Book: Metamorphosis and other stories


Franz Kafka’s metamorphosis are words I have often heard. Considered one of the most influential authors of the 20th century, I can finally understand why. His writing is powerful.

Metamorphosis

 

This collection contains many of his short stories as well as some of his longer work like The Stoker, Metamorphosis and In the Penal Colony. The sheer range and variety in just one collection is mind-boggling. Some of his short stories are just a paragraph long which, for me who enjoys long novels, is hard to appreciate. Yet his longer works will probably stay with me for a long time. I cannot say that I understand them in their entirety, but they instill a sense of awe. A sense of immense respect. This review will concentrate on Metamorphosis, In the Penal Colony and my favourite short story: A hunger artist.

Metamorphosis is Kafka’s most famous work and it blew my mind. In it the main character Gregor Samsa, wakes up one morning to find that he has transformed into a monstrous vermin. The premise sounds ridiculous and you can imagine my surprise, yet the entire novella paints the most realistic and poignant story about Gregor and how he and the world around him copes with the transformation. It’s so simple, yet so complex. The story explores how Gregor learns to cope with his transformation, the alienation that he goes through and how he watches and his family moves on with him as a burden. It’s (for lack of a better work) powerful and moving and just brilliant.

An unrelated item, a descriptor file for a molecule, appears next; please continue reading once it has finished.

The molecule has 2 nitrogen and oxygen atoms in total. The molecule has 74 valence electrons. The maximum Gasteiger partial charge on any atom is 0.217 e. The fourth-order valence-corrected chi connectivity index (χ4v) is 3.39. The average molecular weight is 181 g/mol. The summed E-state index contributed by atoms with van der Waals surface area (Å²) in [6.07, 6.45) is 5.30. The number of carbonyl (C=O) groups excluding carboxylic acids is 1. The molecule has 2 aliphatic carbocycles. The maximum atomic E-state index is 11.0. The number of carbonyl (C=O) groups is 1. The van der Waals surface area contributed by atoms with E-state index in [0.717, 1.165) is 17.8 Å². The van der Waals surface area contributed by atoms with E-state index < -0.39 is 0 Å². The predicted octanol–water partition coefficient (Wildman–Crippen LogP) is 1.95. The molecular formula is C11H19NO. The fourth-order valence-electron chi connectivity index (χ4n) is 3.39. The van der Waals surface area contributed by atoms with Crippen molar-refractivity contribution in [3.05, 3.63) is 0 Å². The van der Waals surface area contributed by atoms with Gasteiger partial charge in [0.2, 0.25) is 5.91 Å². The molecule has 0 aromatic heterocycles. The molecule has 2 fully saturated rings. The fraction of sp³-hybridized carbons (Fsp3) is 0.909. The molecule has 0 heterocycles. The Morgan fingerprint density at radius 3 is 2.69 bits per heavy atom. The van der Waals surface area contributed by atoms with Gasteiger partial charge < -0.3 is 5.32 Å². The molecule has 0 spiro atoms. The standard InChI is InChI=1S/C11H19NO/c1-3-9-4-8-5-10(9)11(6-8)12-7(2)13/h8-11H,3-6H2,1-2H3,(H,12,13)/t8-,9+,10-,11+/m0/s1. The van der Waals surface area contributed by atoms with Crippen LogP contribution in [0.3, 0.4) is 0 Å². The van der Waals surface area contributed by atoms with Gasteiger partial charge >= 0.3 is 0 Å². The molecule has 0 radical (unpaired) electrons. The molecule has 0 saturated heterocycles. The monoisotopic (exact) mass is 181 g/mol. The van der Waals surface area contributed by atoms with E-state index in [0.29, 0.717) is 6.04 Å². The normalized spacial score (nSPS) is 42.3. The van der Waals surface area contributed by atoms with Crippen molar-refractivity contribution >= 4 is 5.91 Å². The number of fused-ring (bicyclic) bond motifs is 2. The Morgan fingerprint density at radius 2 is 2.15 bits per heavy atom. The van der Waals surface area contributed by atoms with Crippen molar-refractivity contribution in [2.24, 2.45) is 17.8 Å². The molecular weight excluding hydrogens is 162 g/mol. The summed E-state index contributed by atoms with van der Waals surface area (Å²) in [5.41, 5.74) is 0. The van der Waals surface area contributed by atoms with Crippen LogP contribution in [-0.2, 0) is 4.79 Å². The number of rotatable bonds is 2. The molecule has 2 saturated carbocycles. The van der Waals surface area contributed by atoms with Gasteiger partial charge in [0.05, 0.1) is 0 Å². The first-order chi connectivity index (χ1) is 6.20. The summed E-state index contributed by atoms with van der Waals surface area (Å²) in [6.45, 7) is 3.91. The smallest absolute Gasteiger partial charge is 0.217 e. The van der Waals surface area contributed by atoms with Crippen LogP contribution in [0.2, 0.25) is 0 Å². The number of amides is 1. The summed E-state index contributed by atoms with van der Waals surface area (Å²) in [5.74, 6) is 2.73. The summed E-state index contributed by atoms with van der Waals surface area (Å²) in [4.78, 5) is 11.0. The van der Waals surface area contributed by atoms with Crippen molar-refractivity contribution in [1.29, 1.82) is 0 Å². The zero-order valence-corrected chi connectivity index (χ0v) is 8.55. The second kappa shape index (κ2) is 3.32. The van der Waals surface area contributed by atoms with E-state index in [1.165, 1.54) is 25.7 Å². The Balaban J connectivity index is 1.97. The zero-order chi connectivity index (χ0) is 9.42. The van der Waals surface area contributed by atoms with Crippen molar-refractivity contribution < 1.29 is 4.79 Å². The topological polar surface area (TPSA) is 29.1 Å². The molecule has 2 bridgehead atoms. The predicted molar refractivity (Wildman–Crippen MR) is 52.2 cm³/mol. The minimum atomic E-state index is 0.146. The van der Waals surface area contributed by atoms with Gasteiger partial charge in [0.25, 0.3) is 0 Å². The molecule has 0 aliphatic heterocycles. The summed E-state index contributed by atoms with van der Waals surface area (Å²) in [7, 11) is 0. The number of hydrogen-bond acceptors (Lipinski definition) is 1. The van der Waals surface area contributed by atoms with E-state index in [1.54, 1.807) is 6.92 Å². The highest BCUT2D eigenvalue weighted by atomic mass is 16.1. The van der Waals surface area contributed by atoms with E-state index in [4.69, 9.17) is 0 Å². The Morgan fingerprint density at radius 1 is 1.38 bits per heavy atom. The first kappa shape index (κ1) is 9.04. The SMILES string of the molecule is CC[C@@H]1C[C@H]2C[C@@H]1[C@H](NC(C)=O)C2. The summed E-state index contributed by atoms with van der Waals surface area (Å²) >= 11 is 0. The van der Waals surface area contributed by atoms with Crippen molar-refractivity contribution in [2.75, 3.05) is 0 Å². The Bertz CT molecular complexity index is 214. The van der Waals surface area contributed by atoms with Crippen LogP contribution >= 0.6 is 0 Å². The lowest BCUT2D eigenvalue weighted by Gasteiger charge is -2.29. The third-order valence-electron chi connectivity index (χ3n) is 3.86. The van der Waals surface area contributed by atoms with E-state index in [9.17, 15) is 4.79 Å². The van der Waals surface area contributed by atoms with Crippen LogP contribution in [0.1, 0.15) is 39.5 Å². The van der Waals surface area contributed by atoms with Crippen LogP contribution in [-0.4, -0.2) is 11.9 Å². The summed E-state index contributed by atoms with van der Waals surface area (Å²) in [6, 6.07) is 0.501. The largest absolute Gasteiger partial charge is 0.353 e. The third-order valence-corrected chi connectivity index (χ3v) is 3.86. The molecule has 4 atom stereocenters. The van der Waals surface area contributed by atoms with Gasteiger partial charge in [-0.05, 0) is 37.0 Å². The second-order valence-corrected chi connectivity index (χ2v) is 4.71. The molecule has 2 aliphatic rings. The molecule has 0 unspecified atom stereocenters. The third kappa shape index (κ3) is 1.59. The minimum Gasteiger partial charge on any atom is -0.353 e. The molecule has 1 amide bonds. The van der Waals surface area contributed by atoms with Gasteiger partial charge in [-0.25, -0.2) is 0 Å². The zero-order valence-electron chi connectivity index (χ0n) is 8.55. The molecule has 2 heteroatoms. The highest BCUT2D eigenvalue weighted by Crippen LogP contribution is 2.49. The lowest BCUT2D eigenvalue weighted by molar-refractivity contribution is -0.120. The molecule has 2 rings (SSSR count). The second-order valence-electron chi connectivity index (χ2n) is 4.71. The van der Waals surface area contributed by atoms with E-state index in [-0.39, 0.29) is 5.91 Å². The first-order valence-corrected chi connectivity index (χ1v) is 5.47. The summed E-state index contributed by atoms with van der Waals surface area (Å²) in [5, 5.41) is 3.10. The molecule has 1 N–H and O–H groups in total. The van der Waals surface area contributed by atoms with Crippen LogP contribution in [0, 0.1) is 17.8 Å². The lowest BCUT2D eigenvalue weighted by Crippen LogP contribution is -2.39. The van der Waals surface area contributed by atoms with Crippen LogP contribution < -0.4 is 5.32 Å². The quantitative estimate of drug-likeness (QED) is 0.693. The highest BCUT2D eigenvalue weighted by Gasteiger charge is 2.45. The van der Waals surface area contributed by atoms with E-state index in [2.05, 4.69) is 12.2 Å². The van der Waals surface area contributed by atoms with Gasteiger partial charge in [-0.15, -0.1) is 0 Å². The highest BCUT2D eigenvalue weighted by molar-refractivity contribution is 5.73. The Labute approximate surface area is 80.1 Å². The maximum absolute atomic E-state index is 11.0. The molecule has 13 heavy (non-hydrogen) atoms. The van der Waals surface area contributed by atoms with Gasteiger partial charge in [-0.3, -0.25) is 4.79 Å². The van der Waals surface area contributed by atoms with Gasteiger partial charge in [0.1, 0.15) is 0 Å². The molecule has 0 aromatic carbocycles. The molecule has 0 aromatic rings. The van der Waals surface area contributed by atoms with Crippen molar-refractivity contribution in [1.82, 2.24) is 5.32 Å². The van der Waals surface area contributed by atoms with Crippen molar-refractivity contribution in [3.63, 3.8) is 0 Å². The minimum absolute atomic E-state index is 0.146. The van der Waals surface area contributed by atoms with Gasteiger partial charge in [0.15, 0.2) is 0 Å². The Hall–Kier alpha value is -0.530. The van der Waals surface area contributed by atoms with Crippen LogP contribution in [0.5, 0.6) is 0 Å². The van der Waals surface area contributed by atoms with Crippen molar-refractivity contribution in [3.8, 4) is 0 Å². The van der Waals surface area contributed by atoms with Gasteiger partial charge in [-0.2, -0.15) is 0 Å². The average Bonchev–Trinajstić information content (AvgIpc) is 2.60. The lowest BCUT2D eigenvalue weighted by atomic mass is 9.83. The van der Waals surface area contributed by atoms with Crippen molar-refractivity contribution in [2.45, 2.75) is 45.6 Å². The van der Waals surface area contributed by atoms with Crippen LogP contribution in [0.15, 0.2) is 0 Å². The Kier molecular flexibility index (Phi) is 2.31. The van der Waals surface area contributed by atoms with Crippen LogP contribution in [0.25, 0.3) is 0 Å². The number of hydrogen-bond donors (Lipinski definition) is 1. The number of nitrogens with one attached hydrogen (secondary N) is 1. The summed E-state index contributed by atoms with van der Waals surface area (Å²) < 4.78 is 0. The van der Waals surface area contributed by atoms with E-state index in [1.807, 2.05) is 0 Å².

In the Penal Colony is a novella that has also been published separately as a standalone book under the Penguin Mini Modern Classics. It tells of an unamed visitor visit to the Penal Colony and his witnessing of an execution. It questions the idea of judgement and punishment and on a whole I found it so gruesome that had to stop reading at certain points. I don’t like it because of the pain it inflicts from the detailed description of the entire process of the execution. It’s makes my stomach churn.

A Hunger Artist is exactly what the title says. To me it best represents Kafka’s abilities. He tells you exactly what he’s going to write about in the title and yet the story never fails to surprise you. The whole concept of a hunger artist is ludicrous, yet the way he talks about the art form and the performance makes it seem like the most normal thing in the world. I love his ability to normalize the strangest things. It makes many of his stories really interesting, albeit difficult to understand.

I have to admit that his genre of writing is not my favourite, but his ability as a writer has impressed me and I would suggest that everyone read metamorphosis at least once. I personally would like to read more of his works in time to come.

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